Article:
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Disability Data Collection for Children’s Services

children with disability


There has been an ongoing concern about the lack of reliable data on disabled children in schools. Schools in England are currently required to collect data on children with Special Educational Need (SEN), but this does not capture information about all disabled children and to date there has been no consistent way of identifying and categorising disabilities. The lack of this information may seriously restrict capacity at all levels of policy and practice to understand and respond to the needs of disabled children and their families in line with the Disability Equality Duty (DED).

In response to this, the former government commissioned two pieces of work. In 2008 researchers at the University of Bath and Bristol were asked to develop a basic data collection tool to help schools identify:

  • Whether a child has a disability – in line with the DDA definition
  • The nature of the child’s disability
  • The child’s support needs

This research concluded that disability cannot be identified without reference to impact and therefore requires data collection from both parents and children. A toolkit was designed that incorporates a national questionnaire for use with parents and a suite of five flexible tools for use with children. Details of the report can be found here.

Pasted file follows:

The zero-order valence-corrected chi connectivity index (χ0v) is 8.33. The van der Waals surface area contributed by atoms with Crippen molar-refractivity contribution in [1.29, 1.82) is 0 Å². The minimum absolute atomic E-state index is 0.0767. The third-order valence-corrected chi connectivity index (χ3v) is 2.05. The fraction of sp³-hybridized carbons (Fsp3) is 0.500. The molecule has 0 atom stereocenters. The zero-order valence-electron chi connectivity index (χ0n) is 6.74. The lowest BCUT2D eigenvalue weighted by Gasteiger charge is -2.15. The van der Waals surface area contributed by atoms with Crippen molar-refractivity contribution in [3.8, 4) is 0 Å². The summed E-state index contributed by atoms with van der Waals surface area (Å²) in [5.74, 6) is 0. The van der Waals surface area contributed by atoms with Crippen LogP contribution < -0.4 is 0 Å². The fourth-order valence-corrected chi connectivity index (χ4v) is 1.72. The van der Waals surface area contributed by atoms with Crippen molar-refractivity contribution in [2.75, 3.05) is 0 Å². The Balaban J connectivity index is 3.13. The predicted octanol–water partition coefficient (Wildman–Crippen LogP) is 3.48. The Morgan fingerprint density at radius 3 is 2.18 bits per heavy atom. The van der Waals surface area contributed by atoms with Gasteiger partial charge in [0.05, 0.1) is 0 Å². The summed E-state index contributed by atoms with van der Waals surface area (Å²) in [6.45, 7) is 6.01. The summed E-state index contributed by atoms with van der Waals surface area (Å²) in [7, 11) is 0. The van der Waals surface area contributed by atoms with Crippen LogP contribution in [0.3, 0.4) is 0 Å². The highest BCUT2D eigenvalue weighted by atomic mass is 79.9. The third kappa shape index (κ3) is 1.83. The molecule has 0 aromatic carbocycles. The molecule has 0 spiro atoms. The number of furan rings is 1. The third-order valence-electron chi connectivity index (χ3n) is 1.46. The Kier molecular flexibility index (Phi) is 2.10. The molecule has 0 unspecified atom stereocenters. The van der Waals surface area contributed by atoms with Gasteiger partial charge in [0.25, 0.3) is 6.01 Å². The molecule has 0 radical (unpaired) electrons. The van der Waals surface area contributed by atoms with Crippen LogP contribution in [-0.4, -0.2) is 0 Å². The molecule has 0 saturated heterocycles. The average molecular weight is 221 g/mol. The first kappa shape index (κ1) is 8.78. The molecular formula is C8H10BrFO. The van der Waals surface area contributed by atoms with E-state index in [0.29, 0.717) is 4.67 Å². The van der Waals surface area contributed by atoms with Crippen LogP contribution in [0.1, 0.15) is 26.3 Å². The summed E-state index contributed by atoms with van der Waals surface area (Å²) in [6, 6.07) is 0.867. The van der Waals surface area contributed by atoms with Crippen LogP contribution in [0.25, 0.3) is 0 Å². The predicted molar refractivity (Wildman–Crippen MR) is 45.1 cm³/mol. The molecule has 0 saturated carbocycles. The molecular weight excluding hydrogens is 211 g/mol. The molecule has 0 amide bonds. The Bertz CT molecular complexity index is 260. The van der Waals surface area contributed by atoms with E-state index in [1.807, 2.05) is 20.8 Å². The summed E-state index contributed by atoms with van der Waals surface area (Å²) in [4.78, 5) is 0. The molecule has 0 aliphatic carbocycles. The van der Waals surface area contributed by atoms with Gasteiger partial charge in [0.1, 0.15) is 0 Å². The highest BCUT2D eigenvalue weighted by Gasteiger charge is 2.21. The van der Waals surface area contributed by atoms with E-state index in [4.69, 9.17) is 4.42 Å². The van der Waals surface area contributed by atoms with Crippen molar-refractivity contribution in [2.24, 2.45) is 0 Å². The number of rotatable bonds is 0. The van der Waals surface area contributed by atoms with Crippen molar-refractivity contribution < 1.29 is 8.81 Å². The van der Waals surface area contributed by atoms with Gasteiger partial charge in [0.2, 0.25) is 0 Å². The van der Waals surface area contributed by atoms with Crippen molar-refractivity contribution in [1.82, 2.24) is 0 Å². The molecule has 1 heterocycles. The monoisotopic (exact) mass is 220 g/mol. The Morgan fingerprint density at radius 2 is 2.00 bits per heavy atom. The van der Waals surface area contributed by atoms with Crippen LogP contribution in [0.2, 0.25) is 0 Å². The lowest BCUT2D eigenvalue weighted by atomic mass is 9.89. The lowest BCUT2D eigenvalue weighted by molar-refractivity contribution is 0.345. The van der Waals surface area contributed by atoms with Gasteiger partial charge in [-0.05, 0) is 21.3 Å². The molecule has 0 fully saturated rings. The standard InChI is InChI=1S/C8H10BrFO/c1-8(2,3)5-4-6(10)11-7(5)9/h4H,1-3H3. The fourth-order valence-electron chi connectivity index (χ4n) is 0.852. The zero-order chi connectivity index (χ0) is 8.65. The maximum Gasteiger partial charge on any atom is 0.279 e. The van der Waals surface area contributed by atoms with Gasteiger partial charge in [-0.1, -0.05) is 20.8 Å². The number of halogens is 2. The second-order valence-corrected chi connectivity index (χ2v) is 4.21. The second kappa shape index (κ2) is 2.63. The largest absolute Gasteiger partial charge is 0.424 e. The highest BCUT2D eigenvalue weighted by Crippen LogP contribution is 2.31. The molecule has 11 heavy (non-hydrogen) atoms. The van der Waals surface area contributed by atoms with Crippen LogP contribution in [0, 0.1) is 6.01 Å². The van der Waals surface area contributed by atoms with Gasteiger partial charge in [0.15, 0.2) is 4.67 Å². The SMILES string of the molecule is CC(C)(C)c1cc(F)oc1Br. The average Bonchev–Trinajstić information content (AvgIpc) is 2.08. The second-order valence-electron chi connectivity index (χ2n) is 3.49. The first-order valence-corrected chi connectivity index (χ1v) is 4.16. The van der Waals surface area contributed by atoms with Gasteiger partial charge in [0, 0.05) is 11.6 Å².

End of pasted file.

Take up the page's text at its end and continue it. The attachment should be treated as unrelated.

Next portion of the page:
A second piece of research carried out in 2010 further tested the validity of the data collected through revised versions of these tools and their use and usability in schools. Details of the report can be found here.




One-day workshop 3rd November 2011 "Safeguarding the Needs of Disabled Children" Event details

Research Reports

Testing of Disability Identification Tool for Schools. Full research report (2010).

acrobat iconDisability Data Collection for Children's Services.Full research report (2008)

acrobat iconDisability Data Collection for Children's Services.Research summary (2008)
Dr Jill Porter, University of Bath:


A DfCSF funded research project
Jill Porter, Harry Daniels, Jayne Hacker & Sue Martin, University of Bath
Anthony Feiler, University of Bristol
Jan Georgeson, University of Chichester